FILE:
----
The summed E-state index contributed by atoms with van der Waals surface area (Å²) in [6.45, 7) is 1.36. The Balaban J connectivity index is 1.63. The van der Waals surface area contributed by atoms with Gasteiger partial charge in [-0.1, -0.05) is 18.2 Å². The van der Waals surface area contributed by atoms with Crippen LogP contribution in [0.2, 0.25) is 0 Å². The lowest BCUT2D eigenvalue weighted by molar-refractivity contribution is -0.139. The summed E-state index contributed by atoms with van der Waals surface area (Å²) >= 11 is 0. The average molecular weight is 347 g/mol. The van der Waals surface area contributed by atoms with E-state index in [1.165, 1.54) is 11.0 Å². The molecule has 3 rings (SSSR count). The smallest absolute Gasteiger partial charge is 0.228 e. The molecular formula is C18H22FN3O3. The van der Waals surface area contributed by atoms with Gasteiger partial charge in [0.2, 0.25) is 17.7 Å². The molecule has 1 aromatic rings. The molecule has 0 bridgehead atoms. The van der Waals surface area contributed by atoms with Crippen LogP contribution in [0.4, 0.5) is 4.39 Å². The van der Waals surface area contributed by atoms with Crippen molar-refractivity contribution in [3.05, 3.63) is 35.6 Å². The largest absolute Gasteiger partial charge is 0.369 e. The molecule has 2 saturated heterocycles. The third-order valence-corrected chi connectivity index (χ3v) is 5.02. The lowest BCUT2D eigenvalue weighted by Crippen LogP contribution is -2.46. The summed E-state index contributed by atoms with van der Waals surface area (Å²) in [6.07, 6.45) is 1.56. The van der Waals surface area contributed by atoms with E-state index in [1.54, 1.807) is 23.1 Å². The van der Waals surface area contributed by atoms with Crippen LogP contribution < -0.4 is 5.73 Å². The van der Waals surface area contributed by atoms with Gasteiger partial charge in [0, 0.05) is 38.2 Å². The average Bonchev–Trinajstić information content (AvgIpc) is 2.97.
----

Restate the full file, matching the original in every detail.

The summed E-state index contributed by atoms with van der Waals surface area (Å²) in [6.45, 7) is 1.36. The Balaban J connectivity index is 1.63. The van der Waals surface area contributed by atoms with Gasteiger partial charge in [-0.1, -0.05) is 18.2 Å². The van der Waals surface area contributed by atoms with Crippen LogP contribution in [0.2, 0.25) is 0 Å². The lowest BCUT2D eigenvalue weighted by molar-refractivity contribution is -0.139. The summed E-state index contributed by atoms with van der Waals surface area (Å²) >= 11 is 0. The average molecular weight is 347 g/mol. The van der Waals surface area contributed by atoms with E-state index in [1.165, 1.54) is 11.0 Å². The molecule has 3 rings (SSSR count). The smallest absolute Gasteiger partial charge is 0.228 e. The molecular formula is C18H22FN3O3. The van der Waals surface area contributed by atoms with Gasteiger partial charge in [0.2, 0.25) is 17.7 Å². The molecule has 1 aromatic rings. The molecule has 0 bridgehead atoms. The van der Waals surface area contributed by atoms with Crippen LogP contribution in [0.4, 0.5) is 4.39 Å². The van der Waals surface area contributed by atoms with Crippen molar-refractivity contribution in [3.05, 3.63) is 35.6 Å². The largest absolute Gasteiger partial charge is 0.369 e. The molecule has 2 saturated heterocycles. The third-order valence-corrected chi connectivity index (χ3v) is 5.02. The lowest BCUT2D eigenvalue weighted by Crippen LogP contribution is -2.46. The summed E-state index contributed by atoms with van der Waals surface area (Å²) in [6.07, 6.45) is 1.56. The van der Waals surface area contributed by atoms with E-state index in [1.54, 1.807) is 23.1 Å². The van der Waals surface area contributed by atoms with Crippen LogP contribution < -0.4 is 5.73 Å². The van der Waals surface area contributed by atoms with Gasteiger partial charge in [0, 0.05) is 38.2 Å². The average Bonchev–Trinajstić information content (AvgIpc) is 2.97.